Based on guidance given by Blue Nile
Tiffany's report yesterday wasn't all that bad, much like Blue Nile's results. The company reported robust international sales growth of 44% in Asia-Pacific, 12% in Japan (which isn't bad considering the devastating earthquake that occurred in March), and 19% in Europe. Third-quarter profits handily surpassed expectations by $0.10 and revenue came in $20 million ahead of the consensus estimates.
So what's the problem? Once again it relates to the company's fourth-quarter guidance. Tiffany forecast a profit of $1.48 to $1.58, whereas Wall Street was looking for $1.63. Although Tiffany didn't discuss specific problems affecting their forecast, I have four ideas why the jewelry sector may have a rough go of it this holiday season.
- Metal costs are up: Unless you just woke up from a decade-long nap, you're likely aware that the costs of gold and silver have dramatically risen in recent years. Jewelers can only front-run their purchases of gold for so long, much the same way an airline company can only hedge against fuel costs for a certain length of time. Metal costs are simply eating into margins faster than they can pass along price increases to consumers.
- Labor costs are up: Diamonds need to be cut and stones need to be set. Unfortunately, just as the price of metals has been rising, so has the cost of trained labor. India and China control a majority of the diamond cutting market and also represent the least-expensive labor force for rough diamond cutting. As wages in these countries rise to meet demand, even minute bumps higher in the wages can have huge effects on U.S. businesses' bottom lines.
Diamond costs are up: Blue Nile knows this all too well. In the past five years, loose diamond prices have risen by a staggering 49%, all while the U.S. economy has predominantly muddled along. As with metal costs, jewelers who buy their product can only front-run diamond prices for a certain length of time before those costs eventually catch up. Even jewelers like Signet
and Zale (NYSE: SIG) , which typically deal with lower-quality items relative to Tiffany, aren't immune to rising diamond prices. (NYSE: ZLC)
The U.S. dollar stinks: Keep in mind that a majority of the jewelry you see in stores, from Costco
, to Wal-Mart (Nasdaq: COST) , to your traditional brick-and-mortar locations, comes from overseas. In order for those overseas vendors to keep their profits consistent worldwide, they will need to adjust their prices up and down according to the movements of the U.S. dollar; needless to say, the U.S. dollar has been on a steady downtrend for many years now. Retailers like Costco, Wal-Mart, Tiffany, and Blue Nile have done what they can to pass along rising prices to consumers, but luxury products like jewelry require a certain level of finesse when passing along price increases, otherwise you risk alienating your customer. (NYSE: WMT)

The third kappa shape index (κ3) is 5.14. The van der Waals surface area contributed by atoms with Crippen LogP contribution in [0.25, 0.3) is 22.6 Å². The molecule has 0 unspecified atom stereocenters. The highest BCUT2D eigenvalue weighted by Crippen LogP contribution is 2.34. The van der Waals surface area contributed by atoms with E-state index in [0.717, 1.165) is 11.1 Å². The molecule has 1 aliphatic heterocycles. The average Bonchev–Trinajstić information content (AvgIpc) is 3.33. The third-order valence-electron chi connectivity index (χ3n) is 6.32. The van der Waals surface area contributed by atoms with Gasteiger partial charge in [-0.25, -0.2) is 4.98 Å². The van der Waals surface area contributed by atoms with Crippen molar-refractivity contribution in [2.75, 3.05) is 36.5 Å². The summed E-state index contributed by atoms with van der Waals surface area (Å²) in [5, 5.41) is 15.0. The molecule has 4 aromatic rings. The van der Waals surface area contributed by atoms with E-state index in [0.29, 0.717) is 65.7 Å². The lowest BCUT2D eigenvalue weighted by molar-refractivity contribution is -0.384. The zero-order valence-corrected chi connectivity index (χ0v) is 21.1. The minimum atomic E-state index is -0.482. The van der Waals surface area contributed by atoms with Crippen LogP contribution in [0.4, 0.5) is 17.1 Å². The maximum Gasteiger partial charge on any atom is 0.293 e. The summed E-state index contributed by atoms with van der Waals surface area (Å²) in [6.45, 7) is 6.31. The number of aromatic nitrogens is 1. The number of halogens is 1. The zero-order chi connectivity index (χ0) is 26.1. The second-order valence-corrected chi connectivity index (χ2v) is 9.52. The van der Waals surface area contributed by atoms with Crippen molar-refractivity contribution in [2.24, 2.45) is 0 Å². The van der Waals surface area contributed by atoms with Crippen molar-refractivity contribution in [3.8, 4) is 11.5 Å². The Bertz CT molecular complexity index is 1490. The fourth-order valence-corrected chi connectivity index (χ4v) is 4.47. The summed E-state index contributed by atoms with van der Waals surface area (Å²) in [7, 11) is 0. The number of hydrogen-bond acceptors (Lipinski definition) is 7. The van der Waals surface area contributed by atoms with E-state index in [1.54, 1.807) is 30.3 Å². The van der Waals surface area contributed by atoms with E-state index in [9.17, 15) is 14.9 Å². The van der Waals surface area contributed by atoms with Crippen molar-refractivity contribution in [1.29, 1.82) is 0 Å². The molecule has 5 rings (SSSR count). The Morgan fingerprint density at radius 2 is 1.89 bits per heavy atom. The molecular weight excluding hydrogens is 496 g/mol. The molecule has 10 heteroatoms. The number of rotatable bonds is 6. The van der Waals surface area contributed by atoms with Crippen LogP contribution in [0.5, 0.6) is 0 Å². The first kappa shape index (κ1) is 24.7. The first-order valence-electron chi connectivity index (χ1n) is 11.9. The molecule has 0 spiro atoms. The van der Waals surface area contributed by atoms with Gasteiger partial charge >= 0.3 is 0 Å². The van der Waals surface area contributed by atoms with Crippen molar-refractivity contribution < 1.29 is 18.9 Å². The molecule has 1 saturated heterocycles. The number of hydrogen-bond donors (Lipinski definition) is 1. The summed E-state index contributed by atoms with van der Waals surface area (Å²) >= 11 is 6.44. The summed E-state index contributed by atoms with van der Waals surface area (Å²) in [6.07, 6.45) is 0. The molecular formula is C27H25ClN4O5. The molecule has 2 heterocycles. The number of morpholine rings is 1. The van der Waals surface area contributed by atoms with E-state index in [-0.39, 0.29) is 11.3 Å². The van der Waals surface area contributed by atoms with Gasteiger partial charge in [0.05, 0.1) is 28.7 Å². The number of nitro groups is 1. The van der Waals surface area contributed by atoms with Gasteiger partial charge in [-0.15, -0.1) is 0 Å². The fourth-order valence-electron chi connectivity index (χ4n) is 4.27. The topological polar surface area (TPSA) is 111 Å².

The holiday season is still young and I could wind up all wet when all is said and done, but things are looking rather bah-humbug for jewelry, if you ask me.
What's your take on the jewelry sector? Is this going to be a December to remember or a year to forget? Share your thoughts in the comments section below and consider adding these top jewelry outlets to your free and personalized watchlist to keep up on the latest news in the sector.
Fool contributor Sean Williams has no material interest in any companies mentioned in this article. He does, however, have multiple gemological degrees from the Gemological Institute of America. You can follow him on CAPS under the screen name TMFUltraLong, track every pick he makes under the screen name TrackUltraLong, and check him out on Twitter, where he goes by the handle @TMFUltraLong.
The Motley Fool owns shares of Wal-Mart Stores. Motley Fool newsletter services have recommended buying shares of Wal-Mart Stores and Blue Nile, as well as creating a diagonal call position in Wal-Mart Stores. Try any of our Foolish newsletter services free for 30 days. We Fools don't all hold the same opinions, but we all believe that considering a diverse range of insights makes us better investors. The Motley Fool has a disclosure policy that's always the best price: free!